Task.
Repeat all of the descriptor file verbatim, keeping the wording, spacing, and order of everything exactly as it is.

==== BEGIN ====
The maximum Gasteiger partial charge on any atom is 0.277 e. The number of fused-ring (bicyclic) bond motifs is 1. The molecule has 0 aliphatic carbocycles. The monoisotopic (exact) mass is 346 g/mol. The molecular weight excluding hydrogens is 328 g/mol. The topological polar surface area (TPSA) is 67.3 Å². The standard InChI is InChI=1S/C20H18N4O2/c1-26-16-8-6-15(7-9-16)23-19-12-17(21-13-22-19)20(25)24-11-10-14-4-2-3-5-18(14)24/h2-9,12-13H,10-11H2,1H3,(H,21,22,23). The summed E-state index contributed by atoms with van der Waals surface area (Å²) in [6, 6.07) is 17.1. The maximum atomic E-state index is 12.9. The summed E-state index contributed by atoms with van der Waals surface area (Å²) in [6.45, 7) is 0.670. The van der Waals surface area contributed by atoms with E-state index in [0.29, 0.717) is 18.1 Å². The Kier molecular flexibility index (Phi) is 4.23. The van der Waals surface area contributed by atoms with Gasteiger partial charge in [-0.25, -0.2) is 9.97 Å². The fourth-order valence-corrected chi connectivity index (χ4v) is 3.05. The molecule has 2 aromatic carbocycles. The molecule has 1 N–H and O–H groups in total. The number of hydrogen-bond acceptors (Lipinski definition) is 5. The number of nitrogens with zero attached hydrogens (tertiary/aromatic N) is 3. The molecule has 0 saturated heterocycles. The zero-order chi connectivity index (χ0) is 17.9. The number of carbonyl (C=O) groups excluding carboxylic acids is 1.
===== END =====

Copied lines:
The maximum Gasteiger partial charge on any atom is 0.277 e. The number of fused-ring (bicyclic) bond motifs is 1. The molecule has 0 aliphatic carbocycles. The monoisotopic (exact) mass is 346 g/mol. The molecular weight excluding hydrogens is 328 g/mol. The topological polar surface area (TPSA) is 67.3 Å². The standard InChI is InChI=1S/C20H18N4O2/c1-26-16-8-6-15(7-9-16)23-19-12-17(21-13-22-19)20(25)24-11-10-14-4-2-3-5-18(14)24/h2-9,12-13H,10-11H2,1H3,(H,21,22,23). The summed E-state index contributed by atoms with van der Waals surface area (Å²) in [6, 6.07) is 17.1. The maximum atomic E-state index is 12.9. The summed E-state index contributed by atoms with van der Waals surface area (Å²) in [6.45, 7) is 0.670. The van der Waals surface area contributed by atoms with E-state index in [0.29, 0.717) is 18.1 Å². The Kier molecular flexibility index (Phi) is 4.23. The van der Waals surface area contributed by atoms with Gasteiger partial charge in [-0.25, -0.2) is 9.97 Å². The fourth-order valence-corrected chi connectivity index (χ4v) is 3.05. The molecule has 2 aromatic carbocycles. The molecule has 1 N–H and O–H groups in total. The number of hydrogen-bond acceptors (Lipinski definition) is 5. The number of nitrogens with zero attached hydrogens (tertiary/aromatic N) is 3. The molecule has 0 saturated heterocycles. The zero-order chi connectivity index (χ0) is 17.9. The number of carbonyl (C=O) groups excluding carboxylic acids is 1.